The history of the Kachkanar Stupas has begun practically together with the beginning of Shedrub Ling construction. The first preparatory rituals for the first Stupa of Awakening construction have been held by lama Tendzin Dokchit on May 17, 1995. The main construction work was carried out in 1999-2000. This Stupa became not only the first constructed in Shedrub Ling, but also the first Stupa of our country built outside Russia’s "historical" Buddhist regions — Kalmykia, Buryatia and Tuva. Thanks to this fact this Stupa has not only religious, but also historical and cultural value on a national scale.
Construction of another Stupa of Awakening has begun in 2005 and finished in 9 years. Unlike the first Stupa, this one is built above the high pavilion for praying. In 2016 the construction of the third Stupa of Shedrub Ling, the Stupa of Great Nirvana was finished. Today this Stupa is the largest of all that are built on the Mount Kachkanar. In 2017 we have began building six more Stupas. After their construction the will of lama Darma-Dodie, who had described the quantity and the types of Stupas which had to be built on the Mount Kachkanar, will be completely executed. Besides three Stupas a large statue of Buddha is erected in Shedrub Ling, and it also doesn't have analogs in nearby regions for the moment.
Stupas, statues, images of deities and other sacred objects of the Buddhism are used for accumulation of virtue — the positive force wich helping to advance on the way to Awakening, to obtain the state of Buddha. Buddha doesn't need worshipping and doesn’t crave it, but we create images of his sacred Body and Mind (and Stupa is an image, or a monument to the sacred mind of Buddha) to gain virtue. Expressing them our respect, we recognize Buddha's superiority in spiritual perfection, we note his excellent qualities of consciousness — such as omniscience and great compassion — and we make such state a guidance for ourselves.
There are eight main types of Stupas related to the stages of life of Buddha Shakyamuni. Each architectural element of a Stupa is highly symbolical, and corresponds to some part of his Doctrine. For example, three steps in the basis of a Stupa symbolize the Three Treasures of the Buddhism: Buddha, Dharma and Sangha; the basis of the spike is symbolizes the Noble Eightfold Path and so on.
Buddhist Stupas and statues usually contain relics: sacred texts and mantras, tiny statues of Buddha and deities ("tsa-tsa") and other special images, which are put in a Stupa in a certain order. Similar filling is in the Kachkanar Stupas. The first Stupa of Awakening contains two copies of Heart Sutra Prajna Paramita, one of which was given especially for this purpose by lama Darma-Dodi Zhalsaraev, and another by lama Denzong Norbu: while making the “tsa-tsa” filling the Stupa of Great Nirvana, the clay with the ground taken from the Mongolian monasteries Gandantegchenlin, Erdeni-Dzu and Amarbayasgalant and also from the Temple of Tooth in Kandy (Sri Lanka) was used; also the filling include Medicine Buddha’s statuette given for this purpose by Sopа Rinpoche lama. The form, the filling and the blessing of Stupas and statues make them an incomparable source of virtue accumulation.
Stupas have a beneficial effect on the area in which they are built, they bring pacification, peace and wellbeing to all who live there and to all people (and other living beings) who had the luck to come into contact with them. To feel the good effect of a Stupa one doesn’t have to be Buddhist, as Buddha has an impartial mind and feels equal compassion and mercy to all beings. Below you can find some recommendations about how to make your interaction with Stupas the most beneficial and comprehensive.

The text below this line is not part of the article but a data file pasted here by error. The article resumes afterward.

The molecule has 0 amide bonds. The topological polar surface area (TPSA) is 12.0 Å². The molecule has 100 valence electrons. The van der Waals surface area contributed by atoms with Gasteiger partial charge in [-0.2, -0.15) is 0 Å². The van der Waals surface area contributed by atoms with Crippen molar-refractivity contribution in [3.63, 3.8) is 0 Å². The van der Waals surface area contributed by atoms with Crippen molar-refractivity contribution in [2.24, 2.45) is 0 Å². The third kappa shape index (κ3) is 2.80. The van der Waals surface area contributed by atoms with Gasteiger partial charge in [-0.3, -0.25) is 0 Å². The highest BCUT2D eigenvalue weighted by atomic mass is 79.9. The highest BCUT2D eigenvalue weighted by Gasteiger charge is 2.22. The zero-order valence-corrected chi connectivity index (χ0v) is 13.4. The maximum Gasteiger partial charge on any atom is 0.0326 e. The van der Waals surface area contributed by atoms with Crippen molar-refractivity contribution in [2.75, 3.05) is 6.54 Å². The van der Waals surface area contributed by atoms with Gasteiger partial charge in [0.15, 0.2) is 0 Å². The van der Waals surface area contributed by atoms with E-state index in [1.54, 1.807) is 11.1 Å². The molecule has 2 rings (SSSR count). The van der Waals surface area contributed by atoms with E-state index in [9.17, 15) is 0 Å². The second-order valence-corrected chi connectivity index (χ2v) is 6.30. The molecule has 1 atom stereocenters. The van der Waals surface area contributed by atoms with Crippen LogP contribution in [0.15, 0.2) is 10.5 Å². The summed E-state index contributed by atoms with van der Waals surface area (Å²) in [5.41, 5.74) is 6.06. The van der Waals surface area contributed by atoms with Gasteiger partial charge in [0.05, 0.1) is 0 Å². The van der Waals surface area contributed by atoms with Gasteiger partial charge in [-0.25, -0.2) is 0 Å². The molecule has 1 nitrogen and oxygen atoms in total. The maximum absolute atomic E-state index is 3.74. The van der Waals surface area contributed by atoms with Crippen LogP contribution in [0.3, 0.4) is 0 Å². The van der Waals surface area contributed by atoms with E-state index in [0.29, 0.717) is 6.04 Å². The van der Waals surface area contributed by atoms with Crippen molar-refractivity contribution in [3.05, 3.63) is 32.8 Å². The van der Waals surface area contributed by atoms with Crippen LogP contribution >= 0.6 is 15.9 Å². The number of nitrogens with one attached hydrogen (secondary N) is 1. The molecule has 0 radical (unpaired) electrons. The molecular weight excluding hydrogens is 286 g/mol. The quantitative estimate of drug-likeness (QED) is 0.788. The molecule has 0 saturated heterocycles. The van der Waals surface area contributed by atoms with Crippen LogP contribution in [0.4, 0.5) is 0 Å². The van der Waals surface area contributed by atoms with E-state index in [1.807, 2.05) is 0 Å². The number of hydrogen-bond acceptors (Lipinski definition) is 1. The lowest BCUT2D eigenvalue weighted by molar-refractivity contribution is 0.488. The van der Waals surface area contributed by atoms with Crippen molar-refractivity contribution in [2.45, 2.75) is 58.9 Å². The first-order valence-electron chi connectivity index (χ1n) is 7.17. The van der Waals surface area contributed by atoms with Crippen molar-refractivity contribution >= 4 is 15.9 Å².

The main way to worship Stupas is circling and bows. But before starting one should build the right intention. Worshipping a Stupa (or any other sacred object) with the correct motivation we benefit from it incomparably more than when we do it thoughtlessly.
Briefly, the best way to worship a Stupa is as follows: at first we realize the fact that we, and all the living beings around us experience sufferings, diseases and death — and that none of us wants to suffer, but wants to reach happiness instead. To reach true happiness, which doesn't disappear over time, it is necessary to develop all best qualities and to eliminate all deterring defects and flaws. Having achieved this we will become happy and able to contribute to happiness of people around in the best way. We recognize Buddha as the best model of such fulfillment, and realize that the Stupa is a visible image of his pure virtues.
With this thought we imagine that the "bowl" of Stupa radiates light in all ends of the Universe. All the Buddhas and other sacred beings and all the beneficial doctrines gather here, attracted by this light, and are incorporated in the Stupa, merging with it.
Then you can begin to circle Stupa. It is made clockwise. You’d better imagine that you go not alone, but together with your father, mother and all living beings. You can circle the Stupa both one and many times. Doing so or after you’ve finished you can make several bows before the Stupa. It would be good to read some mantras, for example, "Om Mani Padme Hum"
Then imagine a wonderful jewel in your heart (chintamani, "a wish-fulfilling jewel") which radiates light presenting uncountable gifts to the Stupa. Then, standing in front of the Stupa, express what you wish to obtain, for example, all the fulfillments up to the Awakening. In completing of circling you consecrate in your mind all the virtue and good potential gathered by you to the benefit of all living beings.
If you struggle to remember and execute everything properly the first time, don't worry. Good influence of Stupa is so unimaginable that even one glance of it bears huge blessing — not to mention anything else!